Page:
Feb 26 2020

RSA 2020: In the Wake of a Major Breach, Equifax Makes Ambitious Changes

Its new CISO cites cultural change, security awareness and transparency as the keys to its renewal.

It’s a new day at Equifax.

In September 2017, the credit rating agency suffered one of the most notorious cybersecurity breaches in history, affecting the personal data of nearly 148 million U.S. consumers, as well as residents of Canada and England. The breach was a blow to Equifax’s reputation, and the company’s former CEO and former chief security officer moved on shortly after. 

Today, the company is determined not merely to recover the public’s trust but to establish itself as a global leader in data security. Its new CISO, Jamil Farshchi, arrived at RSA 2020 in San Francisco, one of the largest gatherings of cybersecurity professionals of the year, to tell a rapt audience exactly how it’s achieving that.

“I’m proud to say that the FBI, through a concerted effort over the last two years, was able to identify the perpetrators of our breach,” Farshchi said. The Justice Department announced the indictments of four members of the Chinese military on Feb. 10 in connection with the breach. “In the two years that the FBI was working on that case, at Equifax we’ve been working in parallel, and we’ve been driving a tremendous amount of change on our side as well.”The company has committed $1.25 billion to its cybersecurity efforts, a fairly staggering sum, Farshchi said, in part to “fundamentally transform who we are so that we can be a leader in this space.”

Culture Is Critical to Cybersecurity Success

Equifax has focused on four areas: organizational culture; compliance with regulations and certification requirements; its relationship with customers; and its specific cybersecurity controls, especially its tools and policies.

Of these, the most important to ensuring a breach doesn’t happen again is probably the company’s culture, Farshchi said, and to that end it has implemented a number of new programs internally. For example, it now ties annual employee bonuses in part to how well the company performs on quantitative cybersecurity metrics it sets each year. And to ensure workers are empowered to influence that performance, it provides feedback, on both an individual and a department-level basis, on specific data hygiene metrics.

“We’re doing this because our DNA at Equifax is obviously credit scoring,” Farshchi said. “We want to apply that same skill set to this problem. And what it ultimately does is, it slowly changes those behaviors because people are more cognizant, and it makes them advocates for security as well.” 

It’s part of an overall security awareness approach that includes everyone at the company all the way to the board of directors, he said.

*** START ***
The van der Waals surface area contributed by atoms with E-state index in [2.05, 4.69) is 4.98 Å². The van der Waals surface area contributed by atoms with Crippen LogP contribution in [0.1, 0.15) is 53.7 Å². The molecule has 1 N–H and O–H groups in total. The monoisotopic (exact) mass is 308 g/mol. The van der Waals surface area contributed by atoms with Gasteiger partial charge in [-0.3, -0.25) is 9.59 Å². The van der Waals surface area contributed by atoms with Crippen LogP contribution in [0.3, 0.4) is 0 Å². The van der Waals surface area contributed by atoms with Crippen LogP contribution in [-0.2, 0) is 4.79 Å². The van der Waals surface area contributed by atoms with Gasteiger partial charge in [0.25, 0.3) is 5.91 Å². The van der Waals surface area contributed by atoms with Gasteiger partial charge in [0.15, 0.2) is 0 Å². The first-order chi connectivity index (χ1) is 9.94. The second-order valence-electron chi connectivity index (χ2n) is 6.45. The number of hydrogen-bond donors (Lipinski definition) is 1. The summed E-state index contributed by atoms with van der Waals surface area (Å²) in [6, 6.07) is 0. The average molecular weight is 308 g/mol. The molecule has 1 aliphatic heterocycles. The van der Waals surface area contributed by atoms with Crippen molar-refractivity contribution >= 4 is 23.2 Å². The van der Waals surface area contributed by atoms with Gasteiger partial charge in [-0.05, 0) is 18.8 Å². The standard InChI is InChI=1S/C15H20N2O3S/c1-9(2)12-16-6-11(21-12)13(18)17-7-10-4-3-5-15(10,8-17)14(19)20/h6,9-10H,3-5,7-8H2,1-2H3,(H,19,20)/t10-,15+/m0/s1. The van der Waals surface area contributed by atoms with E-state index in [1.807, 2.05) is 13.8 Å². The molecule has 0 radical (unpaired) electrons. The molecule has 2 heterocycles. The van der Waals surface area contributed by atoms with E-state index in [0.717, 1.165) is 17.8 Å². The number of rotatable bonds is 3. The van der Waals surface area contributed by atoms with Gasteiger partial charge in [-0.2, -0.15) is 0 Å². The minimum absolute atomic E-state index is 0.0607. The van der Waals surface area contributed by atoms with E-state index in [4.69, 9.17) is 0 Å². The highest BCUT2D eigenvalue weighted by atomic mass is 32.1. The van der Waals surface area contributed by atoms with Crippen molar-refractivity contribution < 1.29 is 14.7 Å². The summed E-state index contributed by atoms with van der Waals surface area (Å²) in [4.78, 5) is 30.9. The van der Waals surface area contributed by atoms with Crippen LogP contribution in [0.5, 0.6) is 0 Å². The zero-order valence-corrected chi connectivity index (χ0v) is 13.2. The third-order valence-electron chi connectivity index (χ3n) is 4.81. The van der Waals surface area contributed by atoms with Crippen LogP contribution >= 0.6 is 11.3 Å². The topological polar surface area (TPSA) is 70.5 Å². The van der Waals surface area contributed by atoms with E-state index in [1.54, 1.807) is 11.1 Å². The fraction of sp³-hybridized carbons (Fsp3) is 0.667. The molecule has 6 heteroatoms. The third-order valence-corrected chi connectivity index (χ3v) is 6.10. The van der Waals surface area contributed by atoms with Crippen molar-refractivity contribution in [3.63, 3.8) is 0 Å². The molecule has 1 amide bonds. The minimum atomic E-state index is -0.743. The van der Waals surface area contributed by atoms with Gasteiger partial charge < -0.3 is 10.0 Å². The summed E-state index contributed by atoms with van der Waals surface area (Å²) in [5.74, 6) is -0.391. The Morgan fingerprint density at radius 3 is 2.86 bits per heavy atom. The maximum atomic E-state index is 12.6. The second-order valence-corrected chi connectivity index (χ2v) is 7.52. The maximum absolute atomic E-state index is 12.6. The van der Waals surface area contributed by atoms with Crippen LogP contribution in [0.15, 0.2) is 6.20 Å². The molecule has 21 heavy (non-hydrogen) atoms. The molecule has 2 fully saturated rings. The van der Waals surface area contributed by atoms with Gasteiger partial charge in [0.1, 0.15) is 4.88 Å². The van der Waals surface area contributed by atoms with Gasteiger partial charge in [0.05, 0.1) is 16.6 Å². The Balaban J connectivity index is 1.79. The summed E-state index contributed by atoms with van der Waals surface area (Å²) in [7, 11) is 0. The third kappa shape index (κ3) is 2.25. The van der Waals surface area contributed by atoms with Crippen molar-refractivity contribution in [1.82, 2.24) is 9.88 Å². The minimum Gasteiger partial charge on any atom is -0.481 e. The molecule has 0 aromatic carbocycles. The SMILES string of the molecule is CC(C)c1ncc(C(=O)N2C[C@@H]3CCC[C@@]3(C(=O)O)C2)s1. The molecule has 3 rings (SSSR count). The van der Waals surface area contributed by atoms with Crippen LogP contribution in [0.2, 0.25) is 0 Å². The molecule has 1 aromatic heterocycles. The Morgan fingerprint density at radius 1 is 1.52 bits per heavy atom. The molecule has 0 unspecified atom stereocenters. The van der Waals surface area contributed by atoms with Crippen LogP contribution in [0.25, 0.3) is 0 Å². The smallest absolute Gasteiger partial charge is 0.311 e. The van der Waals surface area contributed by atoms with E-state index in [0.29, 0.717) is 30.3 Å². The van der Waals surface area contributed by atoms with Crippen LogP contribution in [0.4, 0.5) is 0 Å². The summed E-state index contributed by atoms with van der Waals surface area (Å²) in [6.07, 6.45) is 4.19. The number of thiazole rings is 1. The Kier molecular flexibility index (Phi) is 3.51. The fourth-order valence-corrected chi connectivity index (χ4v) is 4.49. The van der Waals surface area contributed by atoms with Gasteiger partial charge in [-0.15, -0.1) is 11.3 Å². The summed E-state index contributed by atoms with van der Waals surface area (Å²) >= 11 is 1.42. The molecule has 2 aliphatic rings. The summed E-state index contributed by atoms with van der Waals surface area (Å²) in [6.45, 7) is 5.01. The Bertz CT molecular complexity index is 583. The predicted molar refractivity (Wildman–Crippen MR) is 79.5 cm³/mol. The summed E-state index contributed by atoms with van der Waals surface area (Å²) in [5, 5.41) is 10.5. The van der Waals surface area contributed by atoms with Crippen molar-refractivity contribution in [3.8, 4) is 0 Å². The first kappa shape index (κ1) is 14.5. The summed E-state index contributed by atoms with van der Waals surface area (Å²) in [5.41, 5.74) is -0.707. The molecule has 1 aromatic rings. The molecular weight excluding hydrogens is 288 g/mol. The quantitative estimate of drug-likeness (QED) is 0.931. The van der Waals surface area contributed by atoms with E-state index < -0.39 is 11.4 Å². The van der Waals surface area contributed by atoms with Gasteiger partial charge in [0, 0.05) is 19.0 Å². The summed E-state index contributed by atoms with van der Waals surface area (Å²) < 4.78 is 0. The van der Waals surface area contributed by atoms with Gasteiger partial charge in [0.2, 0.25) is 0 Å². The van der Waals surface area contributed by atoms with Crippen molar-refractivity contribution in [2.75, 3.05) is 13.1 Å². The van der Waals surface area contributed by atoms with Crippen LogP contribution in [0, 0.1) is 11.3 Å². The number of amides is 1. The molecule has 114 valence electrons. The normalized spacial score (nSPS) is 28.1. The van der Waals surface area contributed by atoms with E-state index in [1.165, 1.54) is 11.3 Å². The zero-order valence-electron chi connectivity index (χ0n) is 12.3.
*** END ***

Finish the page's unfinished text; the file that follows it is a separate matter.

Equifax Works to Regain Regulators’ Confidence

Equifax has also worked hard to re-establish the confidence of regulators and certification boards, focusing squarely on ensuring complete compliance with every requirement. Farshchi noted that it is “infinitely harder” to regain certifications that have been lost, as happened in the wake of the breach, as it is to get certified in the first place.

“My belief is that compliance should just happen,” he said. “It should be the natural byproduct of a good security program.” 

Such a program necessarily includes careful controls over security policies and processes. Organizations that endure large breaches are often the ones that allow fundamentals, such as regular patching, to slip, he argued. “If you want to succeed in this space you need to be able to do those things, and my sense is that as an industry, we don’t do the fundamentals very well.”

Equifax still has work to do. It’s only in the second year of a three-year cybersecurity renewal program. The company hired a staggering number of new cybersecurity professionals in the wake of the breach — more than 1,000, including Farshchi, who started at Equifax in February 2018 after a stint as Home Depot’s CISO. 

Farshchi admitted that the days have been long and the stress level high, but the company is committed to being open and collaborative about its cybersecurity program while it works to rebuild public trust. 

“It is extraordinarily rare for an organization to be transparent about what they’re doing in this space,” he said. “Most organizations, you put your head down, grind it out, and that’s that. The problem with that is it doesn’t allow others to learn what you’re learning — and we’ve learned a lot.”

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